Modeling the Weekend Effect in the Northeastern Iberian Peninsula
The chemistry of ozone (O3) and its two main precursors, nitrogen oxides (NOx) and volatile organic compounds (VOCs) represents one of the major fields of uncertainty in atmospheric chemistry. The ozone weekend effect refers to a tendency in some areas for ozone concentrations to be higher on weekends compared to weekdays, despite emissions of VOCs and NOx that are typically lower on weekends due to different anthropogenic activity. This phenomenon was first reported in the United States in the 1970s (Cleveland et al., 1974; Lebron, 1975) and has been since reported mainly in the U.S. and Europe. Higher weekend ozone tends to be found in urban centers, while lower weekend ozone is found in downwind areas. Altshuler et al. (1995) have suggested that the weekend effect is related to whether ozone formation is VOC- or NOx-sensitive, with higher weekend ozone occurring is VOC-sensitive areas. Despite this, there is a high uncertainty in the causes of the weekend effect, and six hypothesis have been set (CARB, 2003): (1) NOx reduction; (2) NOx timing; (3) carryover near the ground; (4) carryover aloft; (5) increased weekend emissions; (6) increased sunlight caused by decreased soot emissions.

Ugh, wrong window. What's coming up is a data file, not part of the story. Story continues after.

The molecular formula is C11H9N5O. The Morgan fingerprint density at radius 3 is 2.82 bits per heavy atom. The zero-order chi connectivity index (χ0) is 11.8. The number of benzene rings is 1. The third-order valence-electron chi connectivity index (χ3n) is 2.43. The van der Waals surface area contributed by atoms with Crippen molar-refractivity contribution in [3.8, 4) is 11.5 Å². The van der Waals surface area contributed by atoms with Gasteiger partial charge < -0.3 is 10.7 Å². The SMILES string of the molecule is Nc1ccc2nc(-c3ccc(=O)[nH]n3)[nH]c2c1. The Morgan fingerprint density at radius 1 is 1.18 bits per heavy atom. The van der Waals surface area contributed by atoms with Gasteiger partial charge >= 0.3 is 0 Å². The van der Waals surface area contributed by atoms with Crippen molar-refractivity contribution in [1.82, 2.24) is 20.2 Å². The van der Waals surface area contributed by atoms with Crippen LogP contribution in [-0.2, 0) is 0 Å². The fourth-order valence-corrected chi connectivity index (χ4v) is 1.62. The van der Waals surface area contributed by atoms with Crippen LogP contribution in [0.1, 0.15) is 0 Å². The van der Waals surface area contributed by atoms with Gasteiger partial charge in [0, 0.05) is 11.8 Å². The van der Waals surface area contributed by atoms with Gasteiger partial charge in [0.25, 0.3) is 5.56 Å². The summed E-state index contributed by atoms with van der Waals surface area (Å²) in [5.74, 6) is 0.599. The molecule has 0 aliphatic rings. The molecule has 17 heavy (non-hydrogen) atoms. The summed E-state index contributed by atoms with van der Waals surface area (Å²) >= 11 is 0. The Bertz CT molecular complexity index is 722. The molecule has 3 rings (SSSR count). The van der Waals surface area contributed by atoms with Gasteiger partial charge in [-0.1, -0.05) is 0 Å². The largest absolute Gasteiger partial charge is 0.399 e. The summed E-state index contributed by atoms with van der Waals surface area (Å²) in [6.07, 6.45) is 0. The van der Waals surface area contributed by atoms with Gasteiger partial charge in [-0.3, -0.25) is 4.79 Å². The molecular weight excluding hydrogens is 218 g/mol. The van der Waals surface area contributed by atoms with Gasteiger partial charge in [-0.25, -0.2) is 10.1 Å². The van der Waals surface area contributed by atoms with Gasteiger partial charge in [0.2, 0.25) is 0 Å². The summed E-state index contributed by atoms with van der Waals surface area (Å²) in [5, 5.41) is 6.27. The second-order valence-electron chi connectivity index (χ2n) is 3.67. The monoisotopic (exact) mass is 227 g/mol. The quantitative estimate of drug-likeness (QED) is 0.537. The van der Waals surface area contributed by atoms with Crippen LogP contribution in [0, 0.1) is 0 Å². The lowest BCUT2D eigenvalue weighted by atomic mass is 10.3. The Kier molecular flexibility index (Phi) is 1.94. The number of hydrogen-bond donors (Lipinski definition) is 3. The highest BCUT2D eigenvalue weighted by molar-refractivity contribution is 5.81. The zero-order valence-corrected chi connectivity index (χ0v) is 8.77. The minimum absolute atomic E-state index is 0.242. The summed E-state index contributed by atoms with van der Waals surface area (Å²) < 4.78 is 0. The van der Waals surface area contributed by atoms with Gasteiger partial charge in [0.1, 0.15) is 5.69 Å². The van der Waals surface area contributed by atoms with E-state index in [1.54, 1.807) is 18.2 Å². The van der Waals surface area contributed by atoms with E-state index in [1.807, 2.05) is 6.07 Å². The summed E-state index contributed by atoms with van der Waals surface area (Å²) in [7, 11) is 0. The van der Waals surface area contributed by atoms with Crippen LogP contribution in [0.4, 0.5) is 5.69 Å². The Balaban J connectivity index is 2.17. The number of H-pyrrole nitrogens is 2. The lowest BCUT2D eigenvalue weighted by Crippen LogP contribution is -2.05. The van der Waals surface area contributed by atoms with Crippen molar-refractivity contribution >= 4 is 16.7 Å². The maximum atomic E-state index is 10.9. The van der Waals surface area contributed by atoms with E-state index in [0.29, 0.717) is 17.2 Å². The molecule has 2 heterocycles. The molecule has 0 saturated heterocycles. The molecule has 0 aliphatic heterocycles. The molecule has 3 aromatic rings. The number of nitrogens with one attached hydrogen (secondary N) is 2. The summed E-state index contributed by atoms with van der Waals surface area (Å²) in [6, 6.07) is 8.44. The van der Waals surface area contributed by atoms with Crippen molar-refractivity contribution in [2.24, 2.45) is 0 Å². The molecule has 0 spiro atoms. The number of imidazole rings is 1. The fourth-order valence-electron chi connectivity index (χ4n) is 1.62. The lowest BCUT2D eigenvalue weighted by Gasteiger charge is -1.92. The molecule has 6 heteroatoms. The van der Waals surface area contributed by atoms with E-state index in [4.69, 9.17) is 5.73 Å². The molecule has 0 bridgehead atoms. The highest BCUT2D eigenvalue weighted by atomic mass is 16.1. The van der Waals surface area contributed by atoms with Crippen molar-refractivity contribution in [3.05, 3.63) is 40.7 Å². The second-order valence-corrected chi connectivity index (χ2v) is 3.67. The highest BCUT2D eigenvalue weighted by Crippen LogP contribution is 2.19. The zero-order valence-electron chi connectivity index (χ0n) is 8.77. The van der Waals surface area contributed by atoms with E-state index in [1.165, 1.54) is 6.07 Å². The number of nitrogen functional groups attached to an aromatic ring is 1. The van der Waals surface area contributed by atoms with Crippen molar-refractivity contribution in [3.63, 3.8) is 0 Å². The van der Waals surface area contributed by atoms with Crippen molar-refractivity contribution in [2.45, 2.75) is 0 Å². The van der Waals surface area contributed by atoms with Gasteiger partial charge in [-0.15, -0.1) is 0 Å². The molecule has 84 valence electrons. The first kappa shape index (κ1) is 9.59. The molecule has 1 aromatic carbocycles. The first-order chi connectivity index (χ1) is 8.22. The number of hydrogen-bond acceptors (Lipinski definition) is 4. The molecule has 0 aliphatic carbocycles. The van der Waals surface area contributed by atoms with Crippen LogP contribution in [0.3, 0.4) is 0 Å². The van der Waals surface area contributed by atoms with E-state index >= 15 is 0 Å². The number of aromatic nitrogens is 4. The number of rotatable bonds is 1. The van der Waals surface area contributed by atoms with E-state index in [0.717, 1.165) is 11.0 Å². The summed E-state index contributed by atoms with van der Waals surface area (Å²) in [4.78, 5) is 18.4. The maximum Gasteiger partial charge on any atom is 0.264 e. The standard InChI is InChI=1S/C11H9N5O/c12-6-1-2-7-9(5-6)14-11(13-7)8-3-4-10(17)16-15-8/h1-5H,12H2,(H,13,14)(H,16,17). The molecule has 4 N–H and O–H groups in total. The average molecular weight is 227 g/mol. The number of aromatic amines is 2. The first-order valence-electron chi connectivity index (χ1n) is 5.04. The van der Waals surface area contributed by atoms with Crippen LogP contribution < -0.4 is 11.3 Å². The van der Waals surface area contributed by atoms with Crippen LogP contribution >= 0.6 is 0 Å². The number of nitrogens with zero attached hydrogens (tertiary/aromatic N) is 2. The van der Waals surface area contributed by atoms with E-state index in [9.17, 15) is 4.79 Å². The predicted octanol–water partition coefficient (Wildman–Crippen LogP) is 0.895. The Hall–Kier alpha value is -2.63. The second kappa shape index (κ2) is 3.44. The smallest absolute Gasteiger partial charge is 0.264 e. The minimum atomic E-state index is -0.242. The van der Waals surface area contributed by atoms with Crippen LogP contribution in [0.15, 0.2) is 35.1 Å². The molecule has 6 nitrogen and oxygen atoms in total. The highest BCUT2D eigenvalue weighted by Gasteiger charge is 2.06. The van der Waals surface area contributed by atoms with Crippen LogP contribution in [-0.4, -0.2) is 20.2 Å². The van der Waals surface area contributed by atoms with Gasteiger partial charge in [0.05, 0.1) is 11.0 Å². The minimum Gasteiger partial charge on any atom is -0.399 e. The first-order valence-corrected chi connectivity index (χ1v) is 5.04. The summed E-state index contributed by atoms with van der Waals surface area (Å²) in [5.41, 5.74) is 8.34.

KeywordsWeekend Effect Waste Management Association Precursor Emission Traffic Profile Downwind Area
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